I’ve noticed a pretty strong wave of negative sentiment focused towards minor league performance recently both in the comments here and on other sites. I’m not sure if this is a reaction to the Pirates’ ugly play, Pedro Alvarez’s terrible start, or the fact that three of the four affiliates currently playing have losing records. Probably, it’s a combination of all three factors, but whatever the case, there are some pretty common misconceptions about the minor leagues (both the Pirates’ system and in general) that I think could use some clearing up.
The fact that three Pirate affiliates currently have losing records is meaningless. Somewhere in my old closet back in Hermitage, I have a 1995 or 1996 vintage On Deck magazine with a big story about how both the Jason Kendall-lead Lynchburg Hillcats and whoever the Pirates’ AA affiliate was at the time (the Carolina Mudcats, I think) won league titles the previous year. And don’t forget the several years in the earlier part of this decade that Dave Littlefield would trump things like, “All of our minor league affiliates are in the playoffs” or “Our minor league affiliates have the best combined record in baseball.” These teams exist to get players ready for the big leagues and nothing more.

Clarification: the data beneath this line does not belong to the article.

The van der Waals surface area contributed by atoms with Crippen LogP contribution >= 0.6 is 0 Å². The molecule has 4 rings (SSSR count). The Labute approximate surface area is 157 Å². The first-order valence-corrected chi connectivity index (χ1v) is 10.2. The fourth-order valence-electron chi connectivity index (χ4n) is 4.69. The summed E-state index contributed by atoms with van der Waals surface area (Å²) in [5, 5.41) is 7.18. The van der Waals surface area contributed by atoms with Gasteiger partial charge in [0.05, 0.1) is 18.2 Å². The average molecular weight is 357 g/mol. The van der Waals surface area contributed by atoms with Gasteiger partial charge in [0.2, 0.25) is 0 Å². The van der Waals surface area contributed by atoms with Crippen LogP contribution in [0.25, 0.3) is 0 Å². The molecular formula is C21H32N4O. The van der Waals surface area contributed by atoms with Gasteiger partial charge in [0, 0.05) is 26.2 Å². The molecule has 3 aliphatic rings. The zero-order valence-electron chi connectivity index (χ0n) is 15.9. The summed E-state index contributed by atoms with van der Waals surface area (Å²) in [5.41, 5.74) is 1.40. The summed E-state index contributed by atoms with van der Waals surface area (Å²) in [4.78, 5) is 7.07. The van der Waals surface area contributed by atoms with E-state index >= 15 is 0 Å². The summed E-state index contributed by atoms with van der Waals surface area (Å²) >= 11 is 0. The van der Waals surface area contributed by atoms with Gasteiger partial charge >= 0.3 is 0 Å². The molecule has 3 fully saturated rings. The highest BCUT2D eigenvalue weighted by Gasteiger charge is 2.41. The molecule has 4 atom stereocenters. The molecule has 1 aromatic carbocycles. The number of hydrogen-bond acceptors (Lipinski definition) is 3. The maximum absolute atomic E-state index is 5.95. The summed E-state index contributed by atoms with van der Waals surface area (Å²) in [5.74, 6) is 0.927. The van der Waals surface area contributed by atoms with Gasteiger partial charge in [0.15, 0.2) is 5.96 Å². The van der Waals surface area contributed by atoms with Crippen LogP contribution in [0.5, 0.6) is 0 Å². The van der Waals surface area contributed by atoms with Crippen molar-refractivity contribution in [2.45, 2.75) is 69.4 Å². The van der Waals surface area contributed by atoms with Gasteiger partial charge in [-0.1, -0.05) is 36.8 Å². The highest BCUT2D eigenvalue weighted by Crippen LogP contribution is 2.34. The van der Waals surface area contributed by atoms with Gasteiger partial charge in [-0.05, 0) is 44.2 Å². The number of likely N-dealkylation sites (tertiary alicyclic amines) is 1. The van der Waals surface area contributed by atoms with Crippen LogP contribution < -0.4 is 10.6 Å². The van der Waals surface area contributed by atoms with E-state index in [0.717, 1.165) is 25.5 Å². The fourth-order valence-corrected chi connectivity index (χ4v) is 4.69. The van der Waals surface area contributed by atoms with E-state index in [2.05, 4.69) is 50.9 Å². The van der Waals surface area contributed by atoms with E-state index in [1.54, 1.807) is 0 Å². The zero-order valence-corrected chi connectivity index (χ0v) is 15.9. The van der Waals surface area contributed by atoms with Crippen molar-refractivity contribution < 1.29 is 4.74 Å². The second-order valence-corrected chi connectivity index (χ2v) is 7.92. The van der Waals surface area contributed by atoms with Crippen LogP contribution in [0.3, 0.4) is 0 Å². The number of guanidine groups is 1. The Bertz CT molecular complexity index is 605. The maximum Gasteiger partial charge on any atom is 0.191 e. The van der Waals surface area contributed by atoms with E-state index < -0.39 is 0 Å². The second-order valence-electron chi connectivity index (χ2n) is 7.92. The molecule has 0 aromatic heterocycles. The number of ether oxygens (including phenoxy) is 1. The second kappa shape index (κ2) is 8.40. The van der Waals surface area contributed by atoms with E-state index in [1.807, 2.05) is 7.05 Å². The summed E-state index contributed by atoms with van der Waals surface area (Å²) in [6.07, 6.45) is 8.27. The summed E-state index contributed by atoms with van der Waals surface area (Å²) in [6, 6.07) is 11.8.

That’s not to say that we have a great system because we certainly don’t. And it’s certainly frustrating to see the strikeouts rack up for Pedro Alvarez in Lynchburg and to see Jose Tabata hurt again in Altoona and there’s certainly way too many “downs” in Charlie’s rundown of how his top 20 prospects have performed. And when all of those things start piling up, it’s easy to lose sight of the long-term picture. There’s still a lot more talent in the system than there was at this time last year, and many of the guys that aren’t underperforming are picks from 2008. Rebuilding a minor league system doesn’t happen overnight and even when it’s done well, there are large portions of it that are going to be hit or miss.
As frustrating as things are right now, just think back to last May. Behind McCutchen there was Walker, Steve Pearce, and Brad Lincoln, who hadn’t even thrown since his Tommy John surgery. That was the entire system. Now there’s Alvarez and Tabata, who are still blue chip talents despite their early struggles this year, Grossman, Lincoln is healthy and throwing well, Chase D’Arnaud and Jordy Mercer both seem at least worth keeping an eye on, and there are a handful of other guys from last year’s draft (Quinton Miller and Wes Freeman at the top of the list) that are interesting as well. It seems to me that that’s a pretty big step forward for just one year. Let’s see where we are after the draft and trade deadline this year.